HORSEY, John (by 1489-1546), of Clifton Maybank, Dorset.
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Family and Education
b. by 1489, 1st s. of John Horsey of Clifton Maybank by Elizabeth, da. of Richard Turges of Melcombe Horsey (Turges). m. by 1510, Joan, da. of one Mawdley of Croscombe, Som., 2s. inc. (Sir) John 2da. suc. fa. 8 July 1531. Kntd. 30 May 1533.2
J.p. Dorset 1528-d., western circuit 1540; knight of the body by 1533; commr. for suppression of monasteries, Dorset, Som. 1535, musters, Dorset 1539, coastal defence south-western counties 1539, benevolence, Dorset 1544/45, chantries, Dorset, Som. 1546; high steward, Sherborne abbey, Dorset by 1535, Montacute priory, Som. by 1535; sheriff, Som. and Dorset 1537-8, 1544-5; member, council in the west 1539.3
John Horsey was descended from an ancient Somerset family, lords of Horsey in the 12th century and settled at Clifton Maybank in Dorset since the mid 15th. He himself inherited almost as much land from his mother as from his father; her contribution to the family estates included the manor of Turges Melcombe, renamed Melcombe Horsey. Horsey’s return as junior knight for Dorset to the Parliament of 1529 followed shortly on his appointment to the county bench; his father, who is not known to have had any parliamentary experience, did not die for another two years. On the list of Members drawn up in the summer of 1532 Horsey is styled ‘miles’, but evidently this was a slip made in its compilation: the same clerk anticipated Edward Littleton’s accolade by over 20 years. It was as John Horsey that he obtained livery of his inheritance on 29 June 1532 and that he was probably noted (together with his kinsman John Mawdley II) as opposed for religious or economic reasons to the bill in restraint of appeals enacted during the fifth session (Feb.-Apr. 1533). From the autumn of 1533 he is regularly styled knight, so that he was presumably the John ‘Horsley’ clubbed at the coronation of Anne Boleyn.4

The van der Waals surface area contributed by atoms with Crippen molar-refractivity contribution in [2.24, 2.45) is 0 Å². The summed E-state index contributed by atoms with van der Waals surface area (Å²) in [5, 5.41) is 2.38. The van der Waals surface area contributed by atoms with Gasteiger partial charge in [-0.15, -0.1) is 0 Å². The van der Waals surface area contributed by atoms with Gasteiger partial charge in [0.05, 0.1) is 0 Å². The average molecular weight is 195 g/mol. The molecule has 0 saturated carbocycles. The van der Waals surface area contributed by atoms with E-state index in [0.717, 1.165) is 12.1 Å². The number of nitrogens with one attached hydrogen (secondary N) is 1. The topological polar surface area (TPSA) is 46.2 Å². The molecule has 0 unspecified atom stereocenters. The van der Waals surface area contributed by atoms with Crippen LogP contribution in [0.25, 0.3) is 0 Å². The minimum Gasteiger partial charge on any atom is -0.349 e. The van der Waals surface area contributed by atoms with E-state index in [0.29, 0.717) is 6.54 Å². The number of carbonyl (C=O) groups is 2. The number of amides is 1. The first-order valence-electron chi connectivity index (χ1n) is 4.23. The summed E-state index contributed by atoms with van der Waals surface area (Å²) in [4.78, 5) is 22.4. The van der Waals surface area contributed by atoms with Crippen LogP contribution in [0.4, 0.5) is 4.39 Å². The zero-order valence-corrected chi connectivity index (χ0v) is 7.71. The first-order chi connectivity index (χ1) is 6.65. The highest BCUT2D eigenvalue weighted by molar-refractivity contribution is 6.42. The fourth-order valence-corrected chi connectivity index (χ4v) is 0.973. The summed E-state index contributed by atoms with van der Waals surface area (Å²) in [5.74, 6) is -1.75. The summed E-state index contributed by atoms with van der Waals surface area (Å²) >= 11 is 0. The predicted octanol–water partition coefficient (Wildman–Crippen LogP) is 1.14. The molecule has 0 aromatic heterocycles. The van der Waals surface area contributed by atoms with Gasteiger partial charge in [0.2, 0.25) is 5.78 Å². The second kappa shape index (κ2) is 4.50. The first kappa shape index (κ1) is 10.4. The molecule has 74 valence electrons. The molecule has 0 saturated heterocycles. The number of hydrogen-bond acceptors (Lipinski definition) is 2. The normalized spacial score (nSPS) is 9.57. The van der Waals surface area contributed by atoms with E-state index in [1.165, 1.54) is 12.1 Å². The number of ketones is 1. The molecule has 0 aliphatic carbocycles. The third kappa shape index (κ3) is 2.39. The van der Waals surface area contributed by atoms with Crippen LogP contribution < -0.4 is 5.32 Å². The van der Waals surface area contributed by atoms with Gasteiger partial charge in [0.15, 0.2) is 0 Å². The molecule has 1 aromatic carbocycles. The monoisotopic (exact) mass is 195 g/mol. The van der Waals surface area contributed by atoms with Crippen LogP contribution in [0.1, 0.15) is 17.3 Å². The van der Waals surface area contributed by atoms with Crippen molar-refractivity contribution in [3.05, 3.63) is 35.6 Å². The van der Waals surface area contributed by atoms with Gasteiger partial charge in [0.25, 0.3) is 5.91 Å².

In May 1535 Horsey wrote to Cromwell from Sherborne, explaining that he was then busy with the valuation of monastic property but would soon bring, secretly, the 500 marks which he had promised the minister; this seems to have been a reward for securing the election of a new abbot of Sherborne, a house of which Horsey was himself high steward, as he was of the priory of Montacute. Like many such lay officials he succeeded in converting his interest into ownership at the Dissolution. In 1540 he bought from the crown the site of Sherborne and the manors of Bradford and Wyke in Dorset belonging to it; in 1543 he acquired three more of its former manors. These two grants, for which he paid a total of £2,693, also included a manor in Dorset, late of Buckland nunnery, the manor of Creech, in the isle of Purbeck, late of the abbey of Bindon, and the mansion house of Longleat in Wiltshire, late of Hinton Charterhouse. Creech he at once re-sold to Oliver Lawrence and Longleat to John Thynne.5
In the second of these grants Horsey was described as the King’s servant. When he had attained this status we do not know, but his fellow-Member in the Parliament of 1529, Sir Giles Strangways I, himself a leading courtier, may have sponsored his entry into the royal service. It was before Strangways as a magistrate that in 1534 Horsey was accused of speaking against the King and Queen. The charge, if upheld, must have been soon forgotten, for he became one of the most active of the local officials, twice sheriff, and a member of the council in the west from its establishment in 1539. In that year he was re-selected, again with Strangways, to Parliament, having probably also attended its precursor of 1536, for which the returns are lost. At the time of the northern rebellion he had been called upon to join the King with 150 men